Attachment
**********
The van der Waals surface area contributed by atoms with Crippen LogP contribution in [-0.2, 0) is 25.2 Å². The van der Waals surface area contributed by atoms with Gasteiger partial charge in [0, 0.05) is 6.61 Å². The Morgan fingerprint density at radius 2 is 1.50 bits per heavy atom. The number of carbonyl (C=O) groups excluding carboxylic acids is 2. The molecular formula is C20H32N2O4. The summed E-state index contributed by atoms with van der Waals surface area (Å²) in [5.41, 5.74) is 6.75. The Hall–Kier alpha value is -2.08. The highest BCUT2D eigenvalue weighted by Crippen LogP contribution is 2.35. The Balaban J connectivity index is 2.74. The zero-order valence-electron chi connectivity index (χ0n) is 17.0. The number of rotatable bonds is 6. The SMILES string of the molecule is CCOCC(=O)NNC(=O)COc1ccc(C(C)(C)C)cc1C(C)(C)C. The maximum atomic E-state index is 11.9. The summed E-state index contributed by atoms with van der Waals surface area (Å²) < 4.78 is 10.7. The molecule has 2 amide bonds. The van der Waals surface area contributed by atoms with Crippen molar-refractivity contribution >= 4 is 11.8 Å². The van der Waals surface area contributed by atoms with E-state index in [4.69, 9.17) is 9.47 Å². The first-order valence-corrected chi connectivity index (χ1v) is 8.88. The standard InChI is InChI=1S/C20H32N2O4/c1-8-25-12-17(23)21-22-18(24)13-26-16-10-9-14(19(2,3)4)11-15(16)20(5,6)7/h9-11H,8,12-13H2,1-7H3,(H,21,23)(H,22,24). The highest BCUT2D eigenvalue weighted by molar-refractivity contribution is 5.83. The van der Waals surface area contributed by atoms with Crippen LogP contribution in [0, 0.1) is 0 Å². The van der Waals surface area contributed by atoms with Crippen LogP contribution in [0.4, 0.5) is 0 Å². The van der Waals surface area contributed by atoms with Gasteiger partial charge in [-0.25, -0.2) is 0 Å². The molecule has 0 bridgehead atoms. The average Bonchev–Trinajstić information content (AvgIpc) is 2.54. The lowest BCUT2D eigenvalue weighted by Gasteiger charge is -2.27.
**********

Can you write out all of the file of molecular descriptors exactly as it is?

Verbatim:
The van der Waals surface area contributed by atoms with Crippen LogP contribution in [-0.2, 0) is 25.2 Å². The van der Waals surface area contributed by atoms with Gasteiger partial charge in [0, 0.05) is 6.61 Å². The Morgan fingerprint density at radius 2 is 1.50 bits per heavy atom. The number of carbonyl (C=O) groups excluding carboxylic acids is 2. The molecular formula is C20H32N2O4. The summed E-state index contributed by atoms with van der Waals surface area (Å²) in [5.41, 5.74) is 6.75. The Hall–Kier alpha value is -2.08. The highest BCUT2D eigenvalue weighted by Crippen LogP contribution is 2.35. The Balaban J connectivity index is 2.74. The zero-order valence-electron chi connectivity index (χ0n) is 17.0. The number of rotatable bonds is 6. The SMILES string of the molecule is CCOCC(=O)NNC(=O)COc1ccc(C(C)(C)C)cc1C(C)(C)C. The maximum atomic E-state index is 11.9. The summed E-state index contributed by atoms with van der Waals surface area (Å²) < 4.78 is 10.7. The molecule has 2 amide bonds. The van der Waals surface area contributed by atoms with Crippen molar-refractivity contribution >= 4 is 11.8 Å². The van der Waals surface area contributed by atoms with E-state index in [4.69, 9.17) is 9.47 Å². The first-order valence-corrected chi connectivity index (χ1v) is 8.88. The standard InChI is InChI=1S/C20H32N2O4/c1-8-25-12-17(23)21-22-18(24)13-26-16-10-9-14(19(2,3)4)11-15(16)20(5,6)7/h9-11H,8,12-13H2,1-7H3,(H,21,23)(H,22,24). The highest BCUT2D eigenvalue weighted by molar-refractivity contribution is 5.83. The van der Waals surface area contributed by atoms with Crippen LogP contribution in [0, 0.1) is 0 Å². The van der Waals surface area contributed by atoms with Crippen LogP contribution in [0.4, 0.5) is 0 Å². The van der Waals surface area contributed by atoms with Gasteiger partial charge in [-0.25, -0.2) is 0 Å². The molecule has 0 bridgehead atoms. The average Bonchev–Trinajstić information content (AvgIpc) is 2.54. The lowest BCUT2D eigenvalue weighted by Gasteiger charge is -2.27.